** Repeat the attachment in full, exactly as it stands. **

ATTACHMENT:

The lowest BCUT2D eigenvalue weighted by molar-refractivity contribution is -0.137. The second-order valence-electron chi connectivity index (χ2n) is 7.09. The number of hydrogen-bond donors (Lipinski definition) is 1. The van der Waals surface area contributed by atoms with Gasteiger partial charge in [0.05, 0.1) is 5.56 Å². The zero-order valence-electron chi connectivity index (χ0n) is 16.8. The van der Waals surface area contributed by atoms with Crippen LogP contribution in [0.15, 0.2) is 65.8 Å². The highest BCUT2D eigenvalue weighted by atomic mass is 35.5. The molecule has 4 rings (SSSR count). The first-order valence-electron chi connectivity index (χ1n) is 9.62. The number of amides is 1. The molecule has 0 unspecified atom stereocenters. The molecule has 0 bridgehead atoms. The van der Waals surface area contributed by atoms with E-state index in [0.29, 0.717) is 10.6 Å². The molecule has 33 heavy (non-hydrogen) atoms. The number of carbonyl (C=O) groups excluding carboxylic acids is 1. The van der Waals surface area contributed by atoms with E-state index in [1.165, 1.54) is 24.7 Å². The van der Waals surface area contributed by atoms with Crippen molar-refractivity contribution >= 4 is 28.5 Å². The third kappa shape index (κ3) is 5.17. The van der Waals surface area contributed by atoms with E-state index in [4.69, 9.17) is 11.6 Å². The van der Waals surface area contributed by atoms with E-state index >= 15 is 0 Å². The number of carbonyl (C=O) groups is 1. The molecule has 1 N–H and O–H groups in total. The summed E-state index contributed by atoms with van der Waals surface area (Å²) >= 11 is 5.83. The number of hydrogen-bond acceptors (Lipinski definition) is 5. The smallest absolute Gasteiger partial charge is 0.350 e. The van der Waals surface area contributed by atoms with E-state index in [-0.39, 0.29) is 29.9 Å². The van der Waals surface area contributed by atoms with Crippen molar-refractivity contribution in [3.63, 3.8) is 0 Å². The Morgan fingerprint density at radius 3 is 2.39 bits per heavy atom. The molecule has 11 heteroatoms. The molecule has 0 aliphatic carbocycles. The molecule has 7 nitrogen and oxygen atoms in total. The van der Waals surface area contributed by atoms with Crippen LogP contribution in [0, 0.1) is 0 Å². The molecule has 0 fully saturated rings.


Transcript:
The lowest BCUT2D eigenvalue weighted by molar-refractivity contribution is -0.137. The second-order valence-electron chi connectivity index (χ2n) is 7.09. The number of hydrogen-bond donors (Lipinski definition) is 1. The van der Waals surface area contributed by atoms with Gasteiger partial charge in [0.05, 0.1) is 5.56 Å². The zero-order valence-electron chi connectivity index (χ0n) is 16.8. The van der Waals surface area contributed by atoms with Crippen LogP contribution in [0.15, 0.2) is 65.8 Å². The highest BCUT2D eigenvalue weighted by atomic mass is 35.5. The molecule has 4 rings (SSSR count). The first-order valence-electron chi connectivity index (χ1n) is 9.62. The number of amides is 1. The molecule has 0 unspecified atom stereocenters. The molecule has 0 bridgehead atoms. The van der Waals surface area contributed by atoms with E-state index in [0.29, 0.717) is 10.6 Å². The molecule has 33 heavy (non-hydrogen) atoms. The number of carbonyl (C=O) groups excluding carboxylic acids is 1. The van der Waals surface area contributed by atoms with E-state index in [1.165, 1.54) is 24.7 Å². The van der Waals surface area contributed by atoms with Crippen molar-refractivity contribution >= 4 is 28.5 Å². The third kappa shape index (κ3) is 5.17. The van der Waals surface area contributed by atoms with E-state index in [4.69, 9.17) is 11.6 Å². The van der Waals surface area contributed by atoms with E-state index >= 15 is 0 Å². The number of carbonyl (C=O) groups is 1. The molecule has 1 N–H and O–H groups in total. The summed E-state index contributed by atoms with van der Waals surface area (Å²) >= 11 is 5.83. The number of hydrogen-bond acceptors (Lipinski definition) is 5. The smallest absolute Gasteiger partial charge is 0.350 e. The van der Waals surface area contributed by atoms with E-state index in [-0.39, 0.29) is 29.9 Å². The van der Waals surface area contributed by atoms with Crippen molar-refractivity contribution in [3.63, 3.8) is 0 Å². The Morgan fingerprint density at radius 3 is 2.39 bits per heavy atom. The molecule has 11 heteroatoms. The molecule has 0 aliphatic carbocycles. The molecule has 7 nitrogen and oxygen atoms in total. The van der Waals surface area contributed by atoms with Crippen LogP contribution in [0, 0.1) is 0 Å². The molecule has 0 fully saturated rings.